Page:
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Using mission analysis software GMAT to develop skills in astrodynamics

Research output: Chapter in Book/Report/Conference proceedingConference contribution

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Using mission analysis software GMAT to develop skills in astrodynamics. / Berthoud, L.; Walsh, J.

Proceedings of the 45th SEFI Annual Conference 2017 - Education Excellence for Sustainability, SEFI 2017. European Society for Engineering Education (SEFI), 2017. p. 1116-1123.

Research output: Chapter in Book/Report/Conference proceedingConference contribution

Harvard

Berthoud, L & Walsh, J 2017, Using mission analysis software GMAT to develop skills in astrodynamics. in Proceedings of the 45th SEFI Annual Conference 2017 - Education Excellence for Sustainability, SEFI 2017. European Society for Engineering Education (SEFI), pp. 1116-1123, 45th Annual Conference of the European Society for Engineering Education, SEFI 2017, Angra do Heroismo, Terceira Island, Azores, Portugal, 18/09/17.

APA

Berthoud, L., & Walsh, J. (2017). Using mission analysis software GMAT to develop skills in astrodynamics. In Proceedings of the 45th SEFI Annual Conference 2017 - Education Excellence for Sustainability, SEFI 2017 (pp. 1116-1123). European Society for Engineering Education (SEFI).

Vancouver

Berthoud L, Walsh J. Using mission analysis software GMAT to develop skills in astrodynamics. In Proceedings of the 45th SEFI Annual Conference 2017 - Education Excellence for Sustainability, SEFI 2017. European Society for Engineering Education (SEFI). 2017. p. 1116-1123

Author

Berthoud, L. ; Walsh, J. / Using mission analysis software GMAT to develop skills in astrodynamics. Proceedings of the 45th SEFI Annual Conference 2017 - Education Excellence for Sustainability, SEFI 2017. European Society for Engineering Education (SEFI), 2017. pp. 1116-1123

Bibtex

@inproceedings{09ad8aaaf39a40c7a605ca6834ac92b6,
title = "Using mission analysis software GMAT to develop skills in astrodynamics",
abstract = "Learning about the geometry and kinematics of orbital motion (or 'astrodynamics') is challenging due to its 3D nature. To address this, the University of Bristol have developed 3D orbit visualization exercises using a free NASA tool called 'General Mission Analysis Tool' (GMAT). The aims are to develop skills in manipulation of orbits and to focus on areas subject to common misconceptions. The skills targeted include: varying orbital elements and observing the effect, interpreting ground tracks, exploring features of sun-synchronous, Molniya and geostationary orbits, adding pro and retrograde burns and seeing the effects, performing inclination changes and Hohmann transfers. Common misconceptions include: confusing the orbital elements, thinking that satellites move faster in their orbits with increasing altitude, thinking that geostationary satellites are not moving (relative to stars), forgetting that Earth rotates when considering ground tracks, thinking that a Hohmann transfer is composed of one burn only, thinking that for a chaser spacecraft to catch up with a target in orbit, it must accelerate. Feedback from students is discussed, along with proposals for further work to assess the extent to which misconceptions have been addressed. Overall, GMAT exercises offer a promising way to visualise orbits and improve conceptual understanding of astrodynamics.",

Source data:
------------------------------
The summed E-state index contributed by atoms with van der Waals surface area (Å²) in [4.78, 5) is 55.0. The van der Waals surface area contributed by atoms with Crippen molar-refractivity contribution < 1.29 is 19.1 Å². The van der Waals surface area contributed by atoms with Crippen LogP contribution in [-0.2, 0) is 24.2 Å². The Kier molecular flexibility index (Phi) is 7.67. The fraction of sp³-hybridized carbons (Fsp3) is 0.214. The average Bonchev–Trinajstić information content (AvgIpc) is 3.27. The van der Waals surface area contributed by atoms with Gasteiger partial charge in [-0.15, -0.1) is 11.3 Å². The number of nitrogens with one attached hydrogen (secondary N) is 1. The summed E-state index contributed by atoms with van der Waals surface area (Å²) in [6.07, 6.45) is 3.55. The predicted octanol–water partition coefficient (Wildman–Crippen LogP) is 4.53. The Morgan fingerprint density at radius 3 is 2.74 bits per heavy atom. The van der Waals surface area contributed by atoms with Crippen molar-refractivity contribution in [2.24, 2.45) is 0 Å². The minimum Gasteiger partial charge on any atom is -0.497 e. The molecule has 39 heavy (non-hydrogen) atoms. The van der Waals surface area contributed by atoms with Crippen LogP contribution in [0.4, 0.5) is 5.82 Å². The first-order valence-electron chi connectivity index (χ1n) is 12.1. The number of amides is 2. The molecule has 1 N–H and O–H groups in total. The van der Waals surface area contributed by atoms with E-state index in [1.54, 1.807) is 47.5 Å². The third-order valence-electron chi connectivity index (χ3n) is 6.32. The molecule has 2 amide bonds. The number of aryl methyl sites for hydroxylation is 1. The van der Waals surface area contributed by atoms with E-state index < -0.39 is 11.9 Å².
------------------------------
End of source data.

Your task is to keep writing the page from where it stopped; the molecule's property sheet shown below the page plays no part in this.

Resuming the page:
keywords = "3D visualization, Astrodynamics, GMAT, Orbit modelling",
author = "L. Berthoud and J. Walsh",
year = "2017",